Man with an arm cast negotiating a settlement.
Share on Facebook
Share on Twitter
Share on LinkedIn
By Jarome Gautreaux

If you have been injured and receive a personal injury settlement, you may wonder if you will be taxed on these settlements. In Georgia, the tax implications can vary significantly based on the specifics of the settlement. Different types of personal injury settlements might have different taxable incomes. 

Types of Personal Injury Settlements

Personal injury settlements typically compensate for losses incurred due to physical injuries or emotional distress caused by someone else’s negligence or intentional action. These settlements may include:

  1. Compensatory Damages: Under this category of damages, you might have medical expenses, which would cover current and future medical treatments; lost wages, which compensate for the time the injured party was unable to work; pain and suffering damages, which pay for physical pain and emotional distress; and loss of consortium, which provides compensation for the impact on the relationship between spouses.
  2. Punitive Damages: These damages are less common and are separate from compensatory damages. They are intended to punish the wrongdoer and deter similar actions in the future.

Taxability of Personal Injury Settlements

These settlements’ taxability under federal and Georgia state tax laws generally follows similar principles.
In Georgia, the taxability of personal injury settlements, particularly for lost wages, depends mainly on the nature of the damages awarded and the specific details of your case, as stated earlier. Generally, the IRS provides guidance on how different types of settlements are treated for tax purposes:

  1. Physical Injury or Sickness: If your personal injury settlement arises from a physical injury or sickness, the IRS generally does not tax the settlement. This includes the compensation for the actual injuries or illness; often, lost wages associated with those physical injuries or illnesses are also non-taxable.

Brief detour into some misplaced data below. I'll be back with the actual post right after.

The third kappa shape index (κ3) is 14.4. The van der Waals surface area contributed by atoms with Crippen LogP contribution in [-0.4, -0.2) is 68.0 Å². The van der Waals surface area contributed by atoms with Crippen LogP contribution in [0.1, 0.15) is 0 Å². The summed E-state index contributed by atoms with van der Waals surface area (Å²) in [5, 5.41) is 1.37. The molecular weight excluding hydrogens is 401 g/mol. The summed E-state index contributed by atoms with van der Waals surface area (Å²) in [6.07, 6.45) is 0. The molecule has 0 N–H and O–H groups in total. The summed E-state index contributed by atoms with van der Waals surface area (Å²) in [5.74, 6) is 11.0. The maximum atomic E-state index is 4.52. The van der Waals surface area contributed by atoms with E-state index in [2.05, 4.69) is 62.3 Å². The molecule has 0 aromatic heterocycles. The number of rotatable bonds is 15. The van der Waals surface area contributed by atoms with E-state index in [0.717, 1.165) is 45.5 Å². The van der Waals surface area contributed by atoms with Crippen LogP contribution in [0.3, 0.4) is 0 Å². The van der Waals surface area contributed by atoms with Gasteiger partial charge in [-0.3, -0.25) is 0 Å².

2. Emotional Distress or Mental Anguish: A settlement for emotional distress or mental anguish that does not stem from a physical injury or sickness is taxable. It is generally not taxable if it stems from a physical injury.
  3. Punitive Damages: Any punitive damages included in the personal injury settlement are generally taxable, regardless of the nature of the lawsuit.
  4. Interest: Any interest on the settlement is taxable. Sometimes, settlements are paid out over time, and interest may accrue on the unpaid balance. This interest portion would be subject to taxation.

For lost wages, particularly:

  • Lost Wages from Physical Injury: If your lost wages are compensation for a physical injury or sickness, they are generally not subject to tax.
  • Lost Wages from Non-Physical Injury Claims: It is typically taxable if the lost wages compensation is not directly tied to a physical injury or sickness (for example, employment discrimination or wrongful termination).

Practical Considerations Involved In Taxability Of Personal Injury Settlements 

The payer of the personal injury settlement may issue a Form 1099 to the recipient, which must be reported on the tax return. The individual who has received the settlement should maintain thorough records of how the settlement amounts are allocated and any related expenses.


Personal injury settlements can be treated differently for tax purposes depending on whether the amount received was compensatory or punitive and whether the compensation is due to a physical or a non-physical injury. It is advisable to consult with a tax professional or attorney who can provide advice tailored to the specifics of your case, especially since tax regulations can change and interpretations can vary depending on detailed circumstances. Gautreaux Law, LLC, can help you obtain the personal injury settlement you deserve and will help you navigate the potential tax implications effectively. Contact our office for an initial consultation.

About the Author
Jarome Gautreaux is a personal injury trial lawyer. He represents people who have been seriously injured, as well as the families of people killed because of carelessness or negligence. For over 20 years, he has successfully recovered more than 100 million dollars in a variety of Macon personal injury cases. Jarome’s reputation for client focus and case success has led to other lawyers requesting his assistance with complex personal injury litigation. What drives Jarome every day is his strong belief that the amount of money someone has should not dictate the justice they receive. It is for this reason that he has never worked for corporations, insurance companies, or other interest groups. Instead, he thrives on helping the people who need it most- people who have suffered at the hands of others and deserve compensation.